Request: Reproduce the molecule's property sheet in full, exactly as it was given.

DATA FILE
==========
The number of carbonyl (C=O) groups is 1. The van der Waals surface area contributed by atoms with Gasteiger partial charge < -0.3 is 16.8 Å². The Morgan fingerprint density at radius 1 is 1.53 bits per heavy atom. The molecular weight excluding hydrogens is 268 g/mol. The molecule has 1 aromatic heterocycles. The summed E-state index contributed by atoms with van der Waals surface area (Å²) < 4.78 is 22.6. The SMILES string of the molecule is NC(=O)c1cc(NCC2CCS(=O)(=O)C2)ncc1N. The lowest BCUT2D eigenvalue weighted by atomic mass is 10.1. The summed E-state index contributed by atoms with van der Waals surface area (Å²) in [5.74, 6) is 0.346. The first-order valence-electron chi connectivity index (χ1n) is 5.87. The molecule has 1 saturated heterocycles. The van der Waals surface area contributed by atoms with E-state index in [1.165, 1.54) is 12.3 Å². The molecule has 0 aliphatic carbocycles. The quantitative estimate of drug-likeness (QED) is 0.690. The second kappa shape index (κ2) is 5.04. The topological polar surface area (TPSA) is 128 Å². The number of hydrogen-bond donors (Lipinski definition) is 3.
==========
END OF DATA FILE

The number of carbonyl (C=O) groups is 1. The van der Waals surface area contributed by atoms with Gasteiger partial charge < -0.3 is 16.8 Å². The Morgan fingerprint density at radius 1 is 1.53 bits per heavy atom. The molecular weight excluding hydrogens is 268 g/mol. The molecule has 1 aromatic heterocycles. The summed E-state index contributed by atoms with van der Waals surface area (Å²) < 4.78 is 22.6. The SMILES string of the molecule is NC(=O)c1cc(NCC2CCS(=O)(=O)C2)ncc1N. The lowest BCUT2D eigenvalue weighted by atomic mass is 10.1. The summed E-state index contributed by atoms with van der Waals surface area (Å²) in [5.74, 6) is 0.346. The first-order valence-electron chi connectivity index (χ1n) is 5.87. The molecule has 1 saturated heterocycles. The van der Waals surface area contributed by atoms with E-state index in [1.165, 1.54) is 12.3 Å². The molecule has 0 aliphatic carbocycles. The quantitative estimate of drug-likeness (QED) is 0.690. The second kappa shape index (κ2) is 5.04. The topological polar surface area (TPSA) is 128 Å². The number of hydrogen-bond donors (Lipinski definition) is 3.